Deficit Reduction Act of 1984


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Deficit Reduction Act of 1984

Legislation in the United States that closed some loopholes and eliminated some taxes, but for the most part increased American tax levels. Among other provisions, the Act did this by increasing the number of years over which some assets are depreciated, ending the net interest exclusion up to $900, and established stricter rules for income averaging. Its name in the House of Representatives was the Tax Reform Act of 1984.
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Even before the Deficit Reduction Act of 1984 encouraged expansion of physicians' office testing, the Health Care Financing Administration reported that manufacturers, independent laboratory owners, and corporate officials widely recognized physicians' office laboratories as "the most rapidly growing segment of the market supplying lab tests.'1
For example, in recent years benefit plans have been affected by the Economic Recovery Tax Act of 1981, the Tax Equity and Fiscal Responsibility Act of 1982, the Deficit Reduction Act of 1984, and the Retirement Equity Act of 1984.
The Deficit Reduction Act of 1984. -- The Deficit Reduction Act of 1984 (DRA) was enacted in August 1984; a complete description of DRA is in the August 1984 SURVEY.
Because of this, the RLR concept lost favor with passage of the Deficit Reduction Act of 1984, which imposed the following restrictions on RLR plans:
280F to the Code with the enactment of the Deficit Reduction Act of 1984, P.L.
This would fit nicely with authority that Congress granted the Health and Human Services Department in the Deficit Reduction Act of 1984 to find lower-cost, private-sector alternatives to Federal inspection and accreditation.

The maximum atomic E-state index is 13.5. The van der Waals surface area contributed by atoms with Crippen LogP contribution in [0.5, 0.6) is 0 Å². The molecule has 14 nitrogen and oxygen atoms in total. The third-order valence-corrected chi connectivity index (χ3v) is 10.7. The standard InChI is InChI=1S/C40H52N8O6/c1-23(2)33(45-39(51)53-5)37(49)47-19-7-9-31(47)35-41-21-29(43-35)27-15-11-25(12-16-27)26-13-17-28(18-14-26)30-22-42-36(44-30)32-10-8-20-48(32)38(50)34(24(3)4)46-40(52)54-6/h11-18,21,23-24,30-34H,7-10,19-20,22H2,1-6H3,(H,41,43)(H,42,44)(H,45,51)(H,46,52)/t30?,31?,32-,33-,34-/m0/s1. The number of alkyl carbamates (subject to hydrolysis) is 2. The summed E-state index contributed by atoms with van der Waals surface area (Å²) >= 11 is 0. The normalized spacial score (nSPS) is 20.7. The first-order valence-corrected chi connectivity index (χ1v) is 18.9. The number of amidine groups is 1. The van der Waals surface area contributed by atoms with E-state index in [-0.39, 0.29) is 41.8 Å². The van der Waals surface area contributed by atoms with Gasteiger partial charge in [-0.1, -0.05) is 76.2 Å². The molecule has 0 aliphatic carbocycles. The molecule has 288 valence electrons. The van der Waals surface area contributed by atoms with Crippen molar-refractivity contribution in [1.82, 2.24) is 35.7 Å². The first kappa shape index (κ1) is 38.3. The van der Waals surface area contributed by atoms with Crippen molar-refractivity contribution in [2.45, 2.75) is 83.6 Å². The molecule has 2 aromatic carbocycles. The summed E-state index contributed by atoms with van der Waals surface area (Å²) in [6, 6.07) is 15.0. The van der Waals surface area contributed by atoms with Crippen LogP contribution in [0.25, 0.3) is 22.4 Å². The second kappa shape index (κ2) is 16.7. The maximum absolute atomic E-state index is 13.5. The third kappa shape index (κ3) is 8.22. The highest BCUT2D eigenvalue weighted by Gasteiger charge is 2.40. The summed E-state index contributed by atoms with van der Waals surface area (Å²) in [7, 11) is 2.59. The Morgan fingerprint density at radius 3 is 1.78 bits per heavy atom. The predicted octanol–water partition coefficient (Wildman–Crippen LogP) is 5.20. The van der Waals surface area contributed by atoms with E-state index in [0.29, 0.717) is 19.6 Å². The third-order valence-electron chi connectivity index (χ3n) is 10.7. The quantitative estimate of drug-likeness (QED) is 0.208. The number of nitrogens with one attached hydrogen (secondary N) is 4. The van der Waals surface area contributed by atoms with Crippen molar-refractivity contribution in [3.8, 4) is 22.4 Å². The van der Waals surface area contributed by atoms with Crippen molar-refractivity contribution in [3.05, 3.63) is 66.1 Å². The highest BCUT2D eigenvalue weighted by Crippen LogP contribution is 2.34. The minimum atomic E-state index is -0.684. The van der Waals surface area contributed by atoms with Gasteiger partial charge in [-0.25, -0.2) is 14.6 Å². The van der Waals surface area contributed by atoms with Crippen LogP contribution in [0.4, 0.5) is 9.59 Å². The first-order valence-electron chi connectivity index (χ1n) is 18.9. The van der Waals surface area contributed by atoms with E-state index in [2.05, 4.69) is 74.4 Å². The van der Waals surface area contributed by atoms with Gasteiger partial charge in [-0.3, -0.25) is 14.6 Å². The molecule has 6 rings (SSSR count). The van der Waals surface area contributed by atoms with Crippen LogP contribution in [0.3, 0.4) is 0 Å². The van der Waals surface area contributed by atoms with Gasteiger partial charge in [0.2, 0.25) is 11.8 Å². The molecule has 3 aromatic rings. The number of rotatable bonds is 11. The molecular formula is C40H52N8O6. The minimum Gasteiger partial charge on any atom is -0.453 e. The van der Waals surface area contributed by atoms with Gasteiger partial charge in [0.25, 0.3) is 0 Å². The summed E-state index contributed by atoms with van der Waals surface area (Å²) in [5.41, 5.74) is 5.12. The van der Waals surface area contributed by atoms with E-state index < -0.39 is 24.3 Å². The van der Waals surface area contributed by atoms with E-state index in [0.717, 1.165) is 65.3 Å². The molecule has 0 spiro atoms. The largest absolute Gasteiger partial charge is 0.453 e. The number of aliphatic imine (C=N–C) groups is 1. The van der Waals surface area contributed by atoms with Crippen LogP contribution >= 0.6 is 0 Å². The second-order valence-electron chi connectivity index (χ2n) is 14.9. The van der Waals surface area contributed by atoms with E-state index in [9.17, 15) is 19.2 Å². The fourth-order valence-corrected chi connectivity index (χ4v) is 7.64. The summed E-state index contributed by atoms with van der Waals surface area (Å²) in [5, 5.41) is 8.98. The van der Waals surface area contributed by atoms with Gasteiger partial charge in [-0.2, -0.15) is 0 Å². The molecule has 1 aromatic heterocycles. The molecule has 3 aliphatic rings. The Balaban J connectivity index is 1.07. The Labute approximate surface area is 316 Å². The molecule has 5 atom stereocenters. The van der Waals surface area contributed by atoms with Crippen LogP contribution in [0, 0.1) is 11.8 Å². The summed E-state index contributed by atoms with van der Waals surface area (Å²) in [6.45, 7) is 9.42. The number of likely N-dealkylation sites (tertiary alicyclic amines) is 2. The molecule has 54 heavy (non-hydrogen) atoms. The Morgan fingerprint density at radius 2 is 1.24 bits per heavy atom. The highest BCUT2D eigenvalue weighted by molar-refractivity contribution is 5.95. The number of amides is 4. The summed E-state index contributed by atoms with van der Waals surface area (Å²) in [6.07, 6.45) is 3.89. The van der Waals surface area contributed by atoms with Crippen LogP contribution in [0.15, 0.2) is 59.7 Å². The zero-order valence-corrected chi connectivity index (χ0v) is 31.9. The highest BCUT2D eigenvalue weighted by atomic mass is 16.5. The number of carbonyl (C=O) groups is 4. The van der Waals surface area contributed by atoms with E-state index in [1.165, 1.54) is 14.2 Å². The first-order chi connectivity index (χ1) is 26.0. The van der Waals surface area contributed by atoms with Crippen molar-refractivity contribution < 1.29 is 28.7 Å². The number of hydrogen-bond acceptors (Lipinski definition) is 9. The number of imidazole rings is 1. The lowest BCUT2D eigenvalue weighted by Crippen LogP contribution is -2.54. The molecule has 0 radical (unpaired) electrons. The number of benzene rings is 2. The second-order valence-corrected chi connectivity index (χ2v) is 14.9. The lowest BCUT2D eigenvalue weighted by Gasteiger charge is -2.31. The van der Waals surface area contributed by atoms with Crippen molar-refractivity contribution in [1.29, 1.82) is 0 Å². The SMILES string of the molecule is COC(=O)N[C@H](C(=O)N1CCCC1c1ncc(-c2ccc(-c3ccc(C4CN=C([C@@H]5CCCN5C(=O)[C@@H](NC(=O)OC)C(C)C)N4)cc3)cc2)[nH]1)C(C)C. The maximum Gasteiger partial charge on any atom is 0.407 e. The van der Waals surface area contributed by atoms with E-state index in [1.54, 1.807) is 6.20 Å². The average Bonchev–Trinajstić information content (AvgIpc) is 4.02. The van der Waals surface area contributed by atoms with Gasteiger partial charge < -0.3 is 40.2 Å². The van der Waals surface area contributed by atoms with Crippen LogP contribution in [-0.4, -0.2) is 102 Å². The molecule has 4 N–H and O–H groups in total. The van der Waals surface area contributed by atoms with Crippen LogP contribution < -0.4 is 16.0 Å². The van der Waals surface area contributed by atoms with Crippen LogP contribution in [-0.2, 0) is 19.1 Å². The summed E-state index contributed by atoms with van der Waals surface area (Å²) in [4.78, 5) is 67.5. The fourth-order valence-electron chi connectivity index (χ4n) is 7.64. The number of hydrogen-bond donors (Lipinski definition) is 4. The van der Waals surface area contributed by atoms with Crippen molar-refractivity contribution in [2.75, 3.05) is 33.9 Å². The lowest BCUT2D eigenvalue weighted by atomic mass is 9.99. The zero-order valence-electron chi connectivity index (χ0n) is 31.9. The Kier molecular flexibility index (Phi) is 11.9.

Among transfer payments, military retirement pay included a $5-1/2 billion increase, following a decline in the fourth quarter of the same amount, because the Deficit Reduction Act of 1984 shifted the payment of benefits scheduled for December 31, 1984 to January 1, 1985.
on Taxation, General Explanation of the Revenue Provision of the Deficit Reduction Act of 1984, 98th Cong., 2d Sess.
The decline in low-rent public housing loans reflects a decline from an unusually large outlay--$14.3 billion--in 1985 by the Department of Housing and Urban Development to purchase public and Indian housing loans for which the tax-exempt status has been questioned because of a provision of the Deficit Reduction Act of 1984; in 1986, these outlays amount to $1.8 billion.
The launch came with the Deficit Reduction Act of 1984, whose Medicare reforms included a directive that the Health Care Financing Administration begin immediately paying for non-inpatient tests according to regionally calculated fee schedules.
Before the enactment of section 461(h) as part of the Deficit Reduction Act of 1984, an expense was deductible in the taxable year in which all the events had occurred which determined the fact of the liability, and the amount of the liability could be determined with reasonable accuracy.
The 1984 quarterly estimates incorporate the effects of the tax changes resulting from the Deficit Reduction Act of 1984. (For a detailed explanation of the changes and their effects, see the August 1984 issue of the SURVEY.) The third-quarter decline in tax liability reflected the decline in profits before tax.